From air taxis to scooters to food delivery on-demand (and much more), nearly all of Uber’s tech is either already in Dallas-Fort Worth or is in the works. Self-driving vehicles mark the latest for the ridesharing giant to arrive.
“We’re excited to be coming home to Dallas,” Trevor Theunissen, Uber’s director of Public Policy and Communications, said at a town hall meeting on the tech this week. “Dallas was the first city that we ever launched operations in Texas back in 2012. And, since then, we’ve launched every single Uber product there is. I think it’s the only city in the world where we have every single Uber product offering.”
So why is Uber concerned with self-driving vehicles (SDVs)? It comes down to SDVs being better, safer, and cheaper, according to Eric Meyhofer, Uber’s Advanced Technologies Group CEO. Meyhofer led the meeting on Oct. 8 to discuss the newest local venture.
“When you combine these three, and you get this flywheel of better, safer, and cheaper, you unlock all kinds of new things,” Meyhofer said at the event. “We change where you may live or how you may utilize the vehicle. Potentially new emerging markets could come from this, it’s a very exciting time where we are to have this opportunity in front of us.”
Although two of Uber’s SDVs will technically be on Dallas roads next month, they won’t actually be driving by themselves for a couple of years at the earliest. And, even then, they’ll most likely only be available in a reasonably small part of the city.
“It’s not an event where you wake up one day, and it’s The Jetsons and everything’s flying and driving itself,” Meyhofer says.
Next January marks Uber’s fifth year of self-driving. Dallas is expected to join Pittsburgh, San Francisco, and Toronto, which are all cities that already have Uber’s SDVs in place with safety drivers on board.
How Uber’s self-driving tech works
Uber’s SDVs hold five different types of software: sensors, perception, prediction, motion planning, and controls. Combined, the software’s data creates high-definition maps that are geometrically accurate, according to Meyhofer.
And that’s just the foundational technology—the SDVs will each go through “Crawl,” “Walk,” and “Run” phases to reach Uber’s ultimate goal of having completely self-driving cars on the road.
November marks the first “Crawl” stage of map development and key scenario identification. During that time, two SDVs will be deployed in Dallas, but will be manually controlled by Uber’s trained drivers. The drivers are expected to drive on specific routes multiple times around a small area of Dallas to build a high-definition map.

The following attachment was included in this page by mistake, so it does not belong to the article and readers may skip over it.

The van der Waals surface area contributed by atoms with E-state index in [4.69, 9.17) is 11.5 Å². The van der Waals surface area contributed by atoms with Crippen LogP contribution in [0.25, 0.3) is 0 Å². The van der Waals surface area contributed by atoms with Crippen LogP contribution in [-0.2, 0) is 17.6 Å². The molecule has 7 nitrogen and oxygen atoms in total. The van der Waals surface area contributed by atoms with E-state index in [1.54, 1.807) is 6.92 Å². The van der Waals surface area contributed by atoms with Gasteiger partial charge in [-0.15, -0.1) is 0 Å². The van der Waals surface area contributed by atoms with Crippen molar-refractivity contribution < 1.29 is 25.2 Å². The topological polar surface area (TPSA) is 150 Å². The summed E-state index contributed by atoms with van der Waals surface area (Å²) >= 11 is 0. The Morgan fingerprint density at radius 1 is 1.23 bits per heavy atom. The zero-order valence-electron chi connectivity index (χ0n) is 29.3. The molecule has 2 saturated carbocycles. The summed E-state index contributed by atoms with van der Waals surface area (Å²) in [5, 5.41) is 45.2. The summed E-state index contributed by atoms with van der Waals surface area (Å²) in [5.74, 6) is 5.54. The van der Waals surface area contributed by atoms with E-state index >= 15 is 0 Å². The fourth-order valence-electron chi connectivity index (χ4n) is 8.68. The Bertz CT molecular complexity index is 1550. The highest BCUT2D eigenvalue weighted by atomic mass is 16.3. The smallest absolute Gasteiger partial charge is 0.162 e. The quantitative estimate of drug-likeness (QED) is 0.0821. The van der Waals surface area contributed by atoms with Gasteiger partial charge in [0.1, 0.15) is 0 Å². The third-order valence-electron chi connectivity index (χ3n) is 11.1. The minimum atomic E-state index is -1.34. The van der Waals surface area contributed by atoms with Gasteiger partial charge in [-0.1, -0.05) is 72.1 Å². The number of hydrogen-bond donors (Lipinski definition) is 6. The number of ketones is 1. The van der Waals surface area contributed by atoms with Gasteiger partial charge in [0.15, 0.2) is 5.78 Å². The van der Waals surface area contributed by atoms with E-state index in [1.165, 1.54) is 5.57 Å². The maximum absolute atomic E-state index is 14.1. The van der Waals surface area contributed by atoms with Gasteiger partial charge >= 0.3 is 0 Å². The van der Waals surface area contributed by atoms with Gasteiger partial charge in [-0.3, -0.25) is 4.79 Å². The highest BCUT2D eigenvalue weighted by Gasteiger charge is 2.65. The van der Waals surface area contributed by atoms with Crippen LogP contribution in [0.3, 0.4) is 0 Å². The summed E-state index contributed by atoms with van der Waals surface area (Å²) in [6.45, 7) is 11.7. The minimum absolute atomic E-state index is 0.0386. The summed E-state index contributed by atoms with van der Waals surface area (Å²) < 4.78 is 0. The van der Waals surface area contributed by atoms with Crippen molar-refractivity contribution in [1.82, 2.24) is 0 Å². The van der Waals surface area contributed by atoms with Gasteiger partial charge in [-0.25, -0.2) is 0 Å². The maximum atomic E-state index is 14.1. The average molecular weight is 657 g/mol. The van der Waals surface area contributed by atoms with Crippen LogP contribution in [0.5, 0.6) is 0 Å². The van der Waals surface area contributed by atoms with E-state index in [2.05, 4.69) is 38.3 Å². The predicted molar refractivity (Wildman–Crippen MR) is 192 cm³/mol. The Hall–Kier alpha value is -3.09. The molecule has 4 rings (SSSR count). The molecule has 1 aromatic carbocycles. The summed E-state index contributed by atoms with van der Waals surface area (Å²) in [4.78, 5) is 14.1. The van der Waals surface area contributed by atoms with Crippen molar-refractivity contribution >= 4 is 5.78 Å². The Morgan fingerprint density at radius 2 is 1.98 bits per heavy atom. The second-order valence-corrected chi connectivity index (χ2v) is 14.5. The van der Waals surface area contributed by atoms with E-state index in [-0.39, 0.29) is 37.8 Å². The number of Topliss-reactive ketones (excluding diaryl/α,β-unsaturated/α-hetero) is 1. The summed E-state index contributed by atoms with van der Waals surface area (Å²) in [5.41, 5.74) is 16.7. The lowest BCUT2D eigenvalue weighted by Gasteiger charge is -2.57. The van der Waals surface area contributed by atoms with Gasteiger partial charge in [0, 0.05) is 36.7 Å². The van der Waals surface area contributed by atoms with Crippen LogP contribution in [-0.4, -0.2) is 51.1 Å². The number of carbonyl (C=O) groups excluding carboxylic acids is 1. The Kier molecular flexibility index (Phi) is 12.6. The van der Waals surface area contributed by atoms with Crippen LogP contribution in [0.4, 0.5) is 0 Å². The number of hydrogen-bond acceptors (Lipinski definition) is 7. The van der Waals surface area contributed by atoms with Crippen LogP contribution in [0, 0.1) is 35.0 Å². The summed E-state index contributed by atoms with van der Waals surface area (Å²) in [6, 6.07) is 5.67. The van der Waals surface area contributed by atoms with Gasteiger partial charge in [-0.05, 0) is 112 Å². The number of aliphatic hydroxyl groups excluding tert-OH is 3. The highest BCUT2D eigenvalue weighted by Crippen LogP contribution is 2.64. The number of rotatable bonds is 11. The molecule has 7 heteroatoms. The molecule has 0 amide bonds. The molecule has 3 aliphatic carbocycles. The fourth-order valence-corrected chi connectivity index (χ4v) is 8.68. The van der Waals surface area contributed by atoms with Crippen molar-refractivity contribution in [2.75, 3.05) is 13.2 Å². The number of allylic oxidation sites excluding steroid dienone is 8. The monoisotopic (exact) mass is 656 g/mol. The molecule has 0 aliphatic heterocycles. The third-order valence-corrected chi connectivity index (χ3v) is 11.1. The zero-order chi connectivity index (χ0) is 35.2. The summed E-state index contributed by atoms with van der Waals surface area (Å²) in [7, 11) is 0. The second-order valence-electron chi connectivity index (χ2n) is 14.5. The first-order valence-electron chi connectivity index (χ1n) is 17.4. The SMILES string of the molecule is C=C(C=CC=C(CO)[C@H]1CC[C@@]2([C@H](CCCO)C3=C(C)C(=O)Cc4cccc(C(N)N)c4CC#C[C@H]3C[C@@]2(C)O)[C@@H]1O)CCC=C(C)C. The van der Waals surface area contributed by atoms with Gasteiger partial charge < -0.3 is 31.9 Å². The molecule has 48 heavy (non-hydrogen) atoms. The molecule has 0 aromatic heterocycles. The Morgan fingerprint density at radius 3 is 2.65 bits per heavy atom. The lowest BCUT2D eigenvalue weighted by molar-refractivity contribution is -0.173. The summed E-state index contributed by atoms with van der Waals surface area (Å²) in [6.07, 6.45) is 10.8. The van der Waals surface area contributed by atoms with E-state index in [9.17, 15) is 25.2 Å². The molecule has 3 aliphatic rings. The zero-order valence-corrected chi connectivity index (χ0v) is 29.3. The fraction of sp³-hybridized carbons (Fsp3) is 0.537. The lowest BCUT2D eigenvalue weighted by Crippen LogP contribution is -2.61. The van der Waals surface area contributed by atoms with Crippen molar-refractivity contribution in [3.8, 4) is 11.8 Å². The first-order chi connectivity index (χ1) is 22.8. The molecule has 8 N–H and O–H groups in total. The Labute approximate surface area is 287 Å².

After that, the SDVs will go through a “Develop Operational Design Domain” phase, when Uber will use the map built from the previous stage to create a full-size simulation at its 54-acre test track in Pittsburgh.
“We built a city in a city and we can reconfigure it to match other cities and test the attributes of those scenes,” Meyhofer says.
The “Walk” phase then begins, which includes the simulation and test track.
If the SDVs don’t pass one of the stages, they don’t reach the next phase of “Run.” The final stage is when Uber plans to begin conducting self-driving on-road tests in Dallas.
Since a fatal accident happened in Arizona last year caused by one of Uber’s SDVs, Meyhofer says the company has upped its safety regulations more than ever before. Due to the tragic event, Uber has put strict guidelines on its SDV on-road tests.
Although the vehicle drives itself during these tests, there will still be two trained Uber drivers in the driver’s and passenger’s seats. The SDVs are only able to drive during daylight hours, in good weather, and in zones that go up to 25 miles per hour.
Town hall audience members had plenty of questions for Mayhofer on a variety of topics concerning Uber’s SDVs, and the main focus was on safety. Although Meyhofer offered solutions, he admitted Uber doesn’t have all of the answers just yet.
“Some of these concerns that you have, we’re going to have to solve,” Meyhofer told one audience member.
In August, Uber announced it was headed to Dallas, bringing with it at least 3,000 new jobs. By the end of 2019, Uber plans to have 400 jobs based at The Epic in Deep Ellum.
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